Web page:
All the designers and artists in this exhibition either challenge a dominant idea or unearth hidden knowledge. They present evidence by assembling data, images and/or personal accounts into cohesive wholes to be explored. The arrangement of evidence is a task that diagrams, as visualizations, are particular adept at doing. Ayotzinapa, a work by Forensic Architecture, functions in this way as it assembles eyewitness accounts, social media posts, police reports and many other sources that relate to the disappearance and murder of 43 university students in Iguala, Mexico in 2014.

Forensic Architecture, The Ayotzinapa Case: A Cartography of Violence (still), 2017. Video, 18 min. 24 sec.

Part of acting critically involves resisting narratives used to displace, control, or forget. For example, the Argentine collective Iconoclasistas, formed by Julia Risler and Pablo Ares, uses a mappa mundi (a medieval world map) to reverse a dominant understanding of ownership. In their work ¿A quién pertenece la tierra? / Who owns the land? they have made two strategic choices to resist deep-seated assumptions. First, they flip the North Pole and the South Pole in their map in order to challenge the intuition that north is up and south down — more precisely that the Global South is at the bottom of the Global North, a technique famously used by artist and theorist, Joaquín Torres-Garcia. Second, Iconoclasistas use what is commonly referred to as the Gall-Peters projection which includes the characteristic elongated look of land masses — an attempt to accurately represent countries of the Third World which are often depicted erroneously as equal in size to European countries. These strategies make sense to me as tools for radical pedagogy informed by their practice which revolves around the use of mapping in popular education, collaboration and community-led research. Their critical mappa mundi performs this function, it works as an educational tool to engage viewers and challenge unquestioned assumptions — in ¿A quién pertenece la tierra? / Who owns the land?, who owns what

Ownership and relationships that form networks of power are complex and notoriously difficult things to make visible. Power through governmental or corporate entities, or through capital flow or military force, are largely felt when they intersect our everyday life but hard to see as lines of direct relations — especially at their global scale. Bureau d’études is not daunted by this scale or complexity and aims to make these connections through their World Government maps. Through successive iterations, they create more comprehensive documents of global finance and governmental control

Visualizations of global scale dynamics can be complex and demand an analytical approach yet when I look at Julie Mehretu’s work I find instead the aesthetic and expressive dimension of global movement, history and flows. I read her large-scale paintings and prints as both diagrams and as landscapes. They incorporate image as data to influence the structure and feeling of her works. Her marks on the canvas work as vectors and as trails of movement. Her drawings often evoke rudimentary maps of ambiguous entities in a territory either migrating or gathering. In contrast to these modes for which she is very well known, one of her works, Minneapolis and Saint Paul are East African Cities, is particularly interesting due to its digital, interactive and participatory nature. Working in collaboration with Ethiopian and Eritrean youth living in the USA, Julie mapped their stories onto the city’s territory. While I find that there are visual similarities between this work and some of her more well-known works, there is also a conceptual bridge here that links her use of the diagram and map to evoke a feeling and insert a narrative. Participation in the mapping and telling of stories situated in a specific space also constitutes a diagram. In Julie’s project, the diagram involved the represented, in this case the youth, in a process of representing, in this case the digital interactive map. This is an attempt to distribute power amongst the participants via their choices of what to tell and how to tell it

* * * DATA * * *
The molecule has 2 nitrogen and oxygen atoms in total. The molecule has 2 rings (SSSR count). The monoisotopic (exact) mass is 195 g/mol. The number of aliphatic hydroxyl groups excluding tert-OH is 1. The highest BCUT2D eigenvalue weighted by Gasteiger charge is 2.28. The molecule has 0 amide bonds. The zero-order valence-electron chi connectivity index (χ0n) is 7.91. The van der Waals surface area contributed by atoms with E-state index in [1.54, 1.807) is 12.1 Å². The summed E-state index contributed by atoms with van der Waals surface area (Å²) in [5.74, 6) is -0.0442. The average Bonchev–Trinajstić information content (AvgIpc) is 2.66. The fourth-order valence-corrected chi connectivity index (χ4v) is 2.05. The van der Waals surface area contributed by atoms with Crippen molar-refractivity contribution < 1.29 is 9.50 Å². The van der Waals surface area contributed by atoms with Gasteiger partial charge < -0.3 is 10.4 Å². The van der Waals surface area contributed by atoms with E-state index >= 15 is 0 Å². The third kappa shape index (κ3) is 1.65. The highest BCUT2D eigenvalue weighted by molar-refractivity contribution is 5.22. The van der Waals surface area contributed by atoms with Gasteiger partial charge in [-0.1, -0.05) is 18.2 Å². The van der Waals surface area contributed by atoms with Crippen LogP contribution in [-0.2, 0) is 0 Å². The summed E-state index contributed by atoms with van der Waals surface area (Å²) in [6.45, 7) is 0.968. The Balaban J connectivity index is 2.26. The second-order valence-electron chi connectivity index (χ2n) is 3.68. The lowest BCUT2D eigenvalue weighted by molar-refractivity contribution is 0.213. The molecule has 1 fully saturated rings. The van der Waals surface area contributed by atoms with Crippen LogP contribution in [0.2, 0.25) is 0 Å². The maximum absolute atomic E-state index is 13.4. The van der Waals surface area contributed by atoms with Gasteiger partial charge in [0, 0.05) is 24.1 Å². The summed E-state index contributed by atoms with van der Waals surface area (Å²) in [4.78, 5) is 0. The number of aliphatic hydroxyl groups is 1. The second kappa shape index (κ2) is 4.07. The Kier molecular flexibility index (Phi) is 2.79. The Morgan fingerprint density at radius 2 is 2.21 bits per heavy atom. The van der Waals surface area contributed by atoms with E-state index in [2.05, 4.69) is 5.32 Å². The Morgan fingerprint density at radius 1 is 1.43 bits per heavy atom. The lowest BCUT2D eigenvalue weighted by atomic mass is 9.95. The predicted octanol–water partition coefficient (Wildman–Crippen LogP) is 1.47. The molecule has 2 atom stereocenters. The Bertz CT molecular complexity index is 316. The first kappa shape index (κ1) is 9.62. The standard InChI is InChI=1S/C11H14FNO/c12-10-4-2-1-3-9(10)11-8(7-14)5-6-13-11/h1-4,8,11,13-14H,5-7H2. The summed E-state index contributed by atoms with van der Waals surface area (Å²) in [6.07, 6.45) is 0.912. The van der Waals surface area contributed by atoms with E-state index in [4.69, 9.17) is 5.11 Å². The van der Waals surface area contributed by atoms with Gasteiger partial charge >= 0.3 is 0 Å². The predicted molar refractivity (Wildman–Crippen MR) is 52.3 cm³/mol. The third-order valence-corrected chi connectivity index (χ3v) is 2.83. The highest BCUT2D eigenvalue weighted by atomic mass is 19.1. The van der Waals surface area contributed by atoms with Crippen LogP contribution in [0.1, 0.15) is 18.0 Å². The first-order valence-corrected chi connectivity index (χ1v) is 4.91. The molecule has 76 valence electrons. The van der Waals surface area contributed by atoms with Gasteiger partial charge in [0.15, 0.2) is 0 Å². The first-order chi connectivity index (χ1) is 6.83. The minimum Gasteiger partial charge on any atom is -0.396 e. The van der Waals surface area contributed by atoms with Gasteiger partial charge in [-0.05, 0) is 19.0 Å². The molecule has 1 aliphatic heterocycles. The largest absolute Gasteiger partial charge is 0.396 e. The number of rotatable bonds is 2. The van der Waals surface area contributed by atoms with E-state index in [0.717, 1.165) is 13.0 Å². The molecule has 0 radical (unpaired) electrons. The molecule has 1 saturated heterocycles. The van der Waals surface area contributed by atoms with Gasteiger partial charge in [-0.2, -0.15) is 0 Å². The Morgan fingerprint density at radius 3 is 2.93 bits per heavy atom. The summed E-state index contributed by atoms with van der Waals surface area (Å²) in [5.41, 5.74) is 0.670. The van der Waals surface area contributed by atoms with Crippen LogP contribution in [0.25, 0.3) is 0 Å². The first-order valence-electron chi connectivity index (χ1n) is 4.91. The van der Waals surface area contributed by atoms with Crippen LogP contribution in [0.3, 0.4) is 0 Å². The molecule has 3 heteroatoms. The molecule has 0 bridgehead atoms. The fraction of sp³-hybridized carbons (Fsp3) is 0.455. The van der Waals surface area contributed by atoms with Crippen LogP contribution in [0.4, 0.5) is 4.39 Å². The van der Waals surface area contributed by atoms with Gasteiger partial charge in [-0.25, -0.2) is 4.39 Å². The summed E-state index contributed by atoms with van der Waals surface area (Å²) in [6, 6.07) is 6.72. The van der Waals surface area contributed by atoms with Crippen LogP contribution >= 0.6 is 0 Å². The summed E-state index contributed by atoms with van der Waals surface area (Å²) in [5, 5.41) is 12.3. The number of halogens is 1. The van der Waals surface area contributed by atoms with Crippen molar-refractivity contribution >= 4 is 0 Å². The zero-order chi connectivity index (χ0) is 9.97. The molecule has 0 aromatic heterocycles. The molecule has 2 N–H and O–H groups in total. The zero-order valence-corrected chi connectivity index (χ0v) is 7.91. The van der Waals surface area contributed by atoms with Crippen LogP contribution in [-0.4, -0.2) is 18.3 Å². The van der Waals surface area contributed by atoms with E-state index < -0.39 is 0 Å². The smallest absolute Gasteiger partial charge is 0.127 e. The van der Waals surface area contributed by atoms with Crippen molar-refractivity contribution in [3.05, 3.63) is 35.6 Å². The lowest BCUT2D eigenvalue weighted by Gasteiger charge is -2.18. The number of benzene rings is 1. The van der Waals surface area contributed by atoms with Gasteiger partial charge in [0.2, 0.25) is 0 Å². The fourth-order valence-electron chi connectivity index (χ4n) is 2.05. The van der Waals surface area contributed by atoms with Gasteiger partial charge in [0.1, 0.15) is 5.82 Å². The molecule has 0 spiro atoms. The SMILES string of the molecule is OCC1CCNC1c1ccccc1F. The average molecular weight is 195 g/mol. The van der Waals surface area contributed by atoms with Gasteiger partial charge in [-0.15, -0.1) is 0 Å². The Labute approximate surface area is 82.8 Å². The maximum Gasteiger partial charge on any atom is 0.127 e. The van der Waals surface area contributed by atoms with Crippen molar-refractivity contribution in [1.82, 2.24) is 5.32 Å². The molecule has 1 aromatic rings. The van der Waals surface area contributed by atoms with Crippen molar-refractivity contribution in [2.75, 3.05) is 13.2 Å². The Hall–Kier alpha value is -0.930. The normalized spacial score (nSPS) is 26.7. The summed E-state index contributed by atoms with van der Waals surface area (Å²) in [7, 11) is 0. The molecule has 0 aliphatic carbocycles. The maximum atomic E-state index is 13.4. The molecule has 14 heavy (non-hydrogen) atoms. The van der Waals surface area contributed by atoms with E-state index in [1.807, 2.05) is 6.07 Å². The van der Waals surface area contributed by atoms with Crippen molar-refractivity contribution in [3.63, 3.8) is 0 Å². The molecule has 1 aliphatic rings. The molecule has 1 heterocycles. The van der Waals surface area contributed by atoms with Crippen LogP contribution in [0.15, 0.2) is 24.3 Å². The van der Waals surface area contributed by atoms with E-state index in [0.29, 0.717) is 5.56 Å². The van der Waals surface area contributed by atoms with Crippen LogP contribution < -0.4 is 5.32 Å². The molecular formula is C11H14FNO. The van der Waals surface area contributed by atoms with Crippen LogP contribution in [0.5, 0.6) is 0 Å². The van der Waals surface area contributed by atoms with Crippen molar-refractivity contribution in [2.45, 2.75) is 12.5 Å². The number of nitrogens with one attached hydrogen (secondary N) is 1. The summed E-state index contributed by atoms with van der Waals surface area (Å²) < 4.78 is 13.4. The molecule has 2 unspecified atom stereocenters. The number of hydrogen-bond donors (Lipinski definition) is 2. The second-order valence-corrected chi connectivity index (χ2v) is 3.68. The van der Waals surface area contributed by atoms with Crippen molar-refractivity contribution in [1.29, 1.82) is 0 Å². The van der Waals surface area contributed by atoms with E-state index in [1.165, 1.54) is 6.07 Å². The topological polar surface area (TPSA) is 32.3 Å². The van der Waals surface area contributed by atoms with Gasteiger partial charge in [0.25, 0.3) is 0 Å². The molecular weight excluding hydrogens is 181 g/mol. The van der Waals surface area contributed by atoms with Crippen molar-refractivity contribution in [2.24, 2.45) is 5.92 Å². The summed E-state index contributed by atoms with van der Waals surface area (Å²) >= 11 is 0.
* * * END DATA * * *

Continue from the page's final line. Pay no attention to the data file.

Maps are often good vehicles to engage community members and visualize their lived experience.

Groups like The Anti-Eviction Mapping Project, take a similar approach with their maps that tell the story of resisting displacement through geo-located data and survivor stories. In fact, they make participation even more meaningful by conducting other activities such as interviews, events, creating murals and zines. While the premise is a mapping project, this group, sponsored by the San Francisco Tenants Union, amplifies the positive effects of mapping and visualizing through activities directly aimed at representing and supporting residents

Maps, diagrams and visualizations are both artifacts and processes. They are tools that tell a story, and create ways of bringing people and things together in the telling of that story. The outcomes are often visualized so that they can be viewed and inspected, but also performed so that they can be heard and felt. Evidence that other realities exist is presented through compelling forms. An exhibition like DIAGRAMS OF POWER shows the wide variety of ways in which different people engage in this type of practice. Each designer, artist, cartographer, geographer, researcher and activist demonstrates a commitment to using this mode to tell inconvenient stories that upset and resist the status quo.

—Patricio Dávila, July 2018